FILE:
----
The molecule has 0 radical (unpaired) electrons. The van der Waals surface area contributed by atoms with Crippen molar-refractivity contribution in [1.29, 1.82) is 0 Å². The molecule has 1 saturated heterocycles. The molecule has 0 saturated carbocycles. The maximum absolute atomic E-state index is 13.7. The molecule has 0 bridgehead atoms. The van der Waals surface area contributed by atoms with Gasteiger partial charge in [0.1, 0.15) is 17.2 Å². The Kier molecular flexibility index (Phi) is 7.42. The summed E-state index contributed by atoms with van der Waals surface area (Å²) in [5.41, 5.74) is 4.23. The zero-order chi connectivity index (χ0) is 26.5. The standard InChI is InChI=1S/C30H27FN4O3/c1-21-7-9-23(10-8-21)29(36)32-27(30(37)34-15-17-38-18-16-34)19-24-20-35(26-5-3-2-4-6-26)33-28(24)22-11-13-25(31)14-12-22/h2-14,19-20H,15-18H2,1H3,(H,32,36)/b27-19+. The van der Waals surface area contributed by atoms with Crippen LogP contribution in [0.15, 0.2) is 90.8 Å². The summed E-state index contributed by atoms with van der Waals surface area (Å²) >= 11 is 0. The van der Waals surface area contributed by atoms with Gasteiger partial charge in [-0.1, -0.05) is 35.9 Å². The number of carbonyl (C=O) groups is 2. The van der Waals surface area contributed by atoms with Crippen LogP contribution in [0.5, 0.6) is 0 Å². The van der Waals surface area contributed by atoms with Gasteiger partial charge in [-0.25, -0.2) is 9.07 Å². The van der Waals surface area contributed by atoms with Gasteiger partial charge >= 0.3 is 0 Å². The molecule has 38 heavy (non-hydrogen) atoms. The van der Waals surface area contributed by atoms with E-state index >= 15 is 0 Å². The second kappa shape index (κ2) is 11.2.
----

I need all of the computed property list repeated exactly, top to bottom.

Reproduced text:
The molecule has 0 radical (unpaired) electrons. The van der Waals surface area contributed by atoms with Crippen molar-refractivity contribution in [1.29, 1.82) is 0 Å². The molecule has 1 saturated heterocycles. The molecule has 0 saturated carbocycles. The maximum absolute atomic E-state index is 13.7. The molecule has 0 bridgehead atoms. The van der Waals surface area contributed by atoms with Gasteiger partial charge in [0.1, 0.15) is 17.2 Å². The Kier molecular flexibility index (Phi) is 7.42. The summed E-state index contributed by atoms with van der Waals surface area (Å²) in [5.41, 5.74) is 4.23. The zero-order chi connectivity index (χ0) is 26.5. The standard InChI is InChI=1S/C30H27FN4O3/c1-21-7-9-23(10-8-21)29(36)32-27(30(37)34-15-17-38-18-16-34)19-24-20-35(26-5-3-2-4-6-26)33-28(24)22-11-13-25(31)14-12-22/h2-14,19-20H,15-18H2,1H3,(H,32,36)/b27-19+. The van der Waals surface area contributed by atoms with Crippen LogP contribution in [0.15, 0.2) is 90.8 Å². The summed E-state index contributed by atoms with van der Waals surface area (Å²) >= 11 is 0. The van der Waals surface area contributed by atoms with Gasteiger partial charge in [-0.1, -0.05) is 35.9 Å². The number of carbonyl (C=O) groups is 2. The van der Waals surface area contributed by atoms with Crippen LogP contribution in [0.5, 0.6) is 0 Å². The van der Waals surface area contributed by atoms with Gasteiger partial charge in [-0.25, -0.2) is 9.07 Å². The van der Waals surface area contributed by atoms with Gasteiger partial charge >= 0.3 is 0 Å². The molecule has 38 heavy (non-hydrogen) atoms. The van der Waals surface area contributed by atoms with E-state index >= 15 is 0 Å². The second kappa shape index (κ2) is 11.2.